In a Thursday address, Attorney General Jeff Sessions took aim at the ballooning burden of asylum claims on the American immigration review system.
Days after the White House included the asylum system in its immigration reform priorities, Sessions spoke about fraud and abuse in what he called America’s “generous asylum policy,” at the headquarters of the Executive Office of Immigration Review (EOIR) in Falls Church, Virginia, just outside of Washington, DC. “[T]his system is currently subject to rampant abuse and fraud. And as this system becomes overloaded with fake claims, it cannot deal effectively with just claims. The surge in trials, hearings, appeals, bond proceedings has been overwhelming,” he said in his prepared remarks.
Sessions went on to describe a once functional system that, under the stewardship of President Barack Obama’s Department of Homeland Security, became a loophole through which countless illegals have made their home in the United States while EOIR’s immigration courtrooms are swamped in litigation. As he related, the single greatest change came in 2009, when the Obama administration issued a directive to release into the United States, instead of detain, asylum claimants who merely made an initial credible claim of fear from returning to their home countries.
“The system is being gamed,” Sessions said. “The credible fear process was intended to be a lifeline for persons facing serious persecution. But it has become an easy ticket to illegal entry into the United States.”
As Breitbart News reported extensively over the last few years, aliens aware of the Obama-era policy, especially unaccompanied minors, turn themselves in by the thousand, knowing that they stand a good chance of simply being released pending later adjudication. “Almost anyone at all can call themselves an asylum-seeker and get in; it’s a global joke,” Kenneth Palinkas, president of a union representing U.S. Citizenship and Immigration Services officers said in 2015. “It’s not border security if anyone can recite the magic words and get waved right on in. Those who arrived in the 2014 border run are still here, often living on US support and even applying for US jobs.”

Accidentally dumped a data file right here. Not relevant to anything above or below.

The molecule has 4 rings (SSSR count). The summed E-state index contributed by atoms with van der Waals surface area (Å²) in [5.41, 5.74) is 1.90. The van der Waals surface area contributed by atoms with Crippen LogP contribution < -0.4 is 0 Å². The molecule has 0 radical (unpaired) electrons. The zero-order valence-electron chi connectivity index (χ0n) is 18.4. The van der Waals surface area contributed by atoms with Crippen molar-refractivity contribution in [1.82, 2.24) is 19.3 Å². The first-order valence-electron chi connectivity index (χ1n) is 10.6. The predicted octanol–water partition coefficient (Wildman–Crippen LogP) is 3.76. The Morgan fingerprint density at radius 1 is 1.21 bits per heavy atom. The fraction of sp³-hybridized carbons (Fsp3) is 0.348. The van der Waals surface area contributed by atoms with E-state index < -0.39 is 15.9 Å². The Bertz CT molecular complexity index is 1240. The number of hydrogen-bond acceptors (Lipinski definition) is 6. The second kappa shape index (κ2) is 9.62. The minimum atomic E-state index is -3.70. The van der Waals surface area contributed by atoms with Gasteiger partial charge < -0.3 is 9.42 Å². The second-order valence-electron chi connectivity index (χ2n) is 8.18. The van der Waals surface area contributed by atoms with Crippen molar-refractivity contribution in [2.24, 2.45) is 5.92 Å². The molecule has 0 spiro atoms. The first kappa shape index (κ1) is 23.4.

National Public Radio’s , in their own reporting from the border this January, provided an anecdote of the workings of the asylum system:
So the girl who said the gangs were after her, she probably wouldn’t get asylum. But she is entitled to a hearing to see. So she’ll be taken to a detention center, processed, and eventually released. She’ll be assigned a court date, but because the system is so backed up, that date can be more than six years from now. And during that time, [Border Patrol agent] Chris [Cabrera] says, she and the others can disappear into America, get work permits. The kids will enter school. They’ll start a life.
Lots of people don’t show up for their court date. They join the 11 million undocumented people living in this country.
The attorney general put stark numerical reality to these reports on the wave of asylum seekers Thursday, saying:
Here are the shocking statistics: in 2009, DHS conducted more than 5,000 credible fear reviews. By 2016, that number had increased to 94,000. The number of these aliens placed in removal proceedings went from fewer than 4,000 in 2009 to more than 73,000 by 2016—nearly a 19-fold increase—overwhelming the system and leaving those with just claims buried.
The increase has been especially pronounced and abused at the border. From 2009 to 2016, the credible fear claims at the border went from approximately 3,000 cases to more than 69,000.
All told the Executive Office for Immigration Review has over 600,000 cases pending—tripled from 2009.